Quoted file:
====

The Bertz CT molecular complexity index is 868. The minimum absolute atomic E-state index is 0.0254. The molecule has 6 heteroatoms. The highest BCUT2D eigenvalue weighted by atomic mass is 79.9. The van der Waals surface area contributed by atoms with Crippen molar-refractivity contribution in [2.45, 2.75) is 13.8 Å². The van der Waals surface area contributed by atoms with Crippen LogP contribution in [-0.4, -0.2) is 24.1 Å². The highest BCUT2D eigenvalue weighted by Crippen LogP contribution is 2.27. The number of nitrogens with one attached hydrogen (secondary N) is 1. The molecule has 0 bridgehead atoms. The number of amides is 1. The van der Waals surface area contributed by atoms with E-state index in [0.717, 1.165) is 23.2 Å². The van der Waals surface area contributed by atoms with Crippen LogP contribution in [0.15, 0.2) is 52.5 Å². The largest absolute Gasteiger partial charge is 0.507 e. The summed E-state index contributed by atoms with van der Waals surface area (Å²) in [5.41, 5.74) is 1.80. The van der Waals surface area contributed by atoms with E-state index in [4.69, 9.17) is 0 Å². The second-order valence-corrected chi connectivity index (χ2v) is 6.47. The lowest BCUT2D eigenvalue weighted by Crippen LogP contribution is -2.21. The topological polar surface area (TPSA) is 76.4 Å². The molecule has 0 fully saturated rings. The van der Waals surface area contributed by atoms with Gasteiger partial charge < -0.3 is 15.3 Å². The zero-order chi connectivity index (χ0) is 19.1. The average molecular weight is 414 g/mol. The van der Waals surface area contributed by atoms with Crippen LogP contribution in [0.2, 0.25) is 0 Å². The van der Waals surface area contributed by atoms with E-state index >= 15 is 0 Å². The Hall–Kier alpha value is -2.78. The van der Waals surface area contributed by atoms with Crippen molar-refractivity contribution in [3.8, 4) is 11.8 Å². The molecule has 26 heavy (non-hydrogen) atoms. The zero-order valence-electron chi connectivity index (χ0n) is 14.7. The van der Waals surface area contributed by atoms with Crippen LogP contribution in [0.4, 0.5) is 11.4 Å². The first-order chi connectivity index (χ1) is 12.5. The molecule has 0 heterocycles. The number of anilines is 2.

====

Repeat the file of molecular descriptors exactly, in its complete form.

The Bertz CT molecular complexity index is 868. The minimum absolute atomic E-state index is 0.0254. The molecule has 6 heteroatoms. The highest BCUT2D eigenvalue weighted by atomic mass is 79.9. The van der Waals surface area contributed by atoms with Crippen molar-refractivity contribution in [2.45, 2.75) is 13.8 Å². The van der Waals surface area contributed by atoms with Crippen LogP contribution in [-0.4, -0.2) is 24.1 Å². The highest BCUT2D eigenvalue weighted by Crippen LogP contribution is 2.27. The number of nitrogens with one attached hydrogen (secondary N) is 1. The molecule has 0 bridgehead atoms. The number of amides is 1. The van der Waals surface area contributed by atoms with E-state index in [0.717, 1.165) is 23.2 Å². The van der Waals surface area contributed by atoms with Crippen LogP contribution in [0.15, 0.2) is 52.5 Å². The largest absolute Gasteiger partial charge is 0.507 e. The summed E-state index contributed by atoms with van der Waals surface area (Å²) in [5.41, 5.74) is 1.80. The van der Waals surface area contributed by atoms with E-state index in [4.69, 9.17) is 0 Å². The second-order valence-corrected chi connectivity index (χ2v) is 6.47. The lowest BCUT2D eigenvalue weighted by Crippen LogP contribution is -2.21. The topological polar surface area (TPSA) is 76.4 Å². The molecule has 0 fully saturated rings. The van der Waals surface area contributed by atoms with Gasteiger partial charge < -0.3 is 15.3 Å². The zero-order chi connectivity index (χ0) is 19.1. The average molecular weight is 414 g/mol. The van der Waals surface area contributed by atoms with Crippen LogP contribution in [0.2, 0.25) is 0 Å². The van der Waals surface area contributed by atoms with E-state index >= 15 is 0 Å². The Hall–Kier alpha value is -2.78. The van der Waals surface area contributed by atoms with Crippen molar-refractivity contribution in [3.8, 4) is 11.8 Å². The molecule has 26 heavy (non-hydrogen) atoms. The zero-order valence-electron chi connectivity index (χ0n) is 14.7. The van der Waals surface area contributed by atoms with Crippen LogP contribution in [0.4, 0.5) is 11.4 Å². The first-order chi connectivity index (χ1) is 12.5. The molecule has 0 heterocycles. The number of anilines is 2.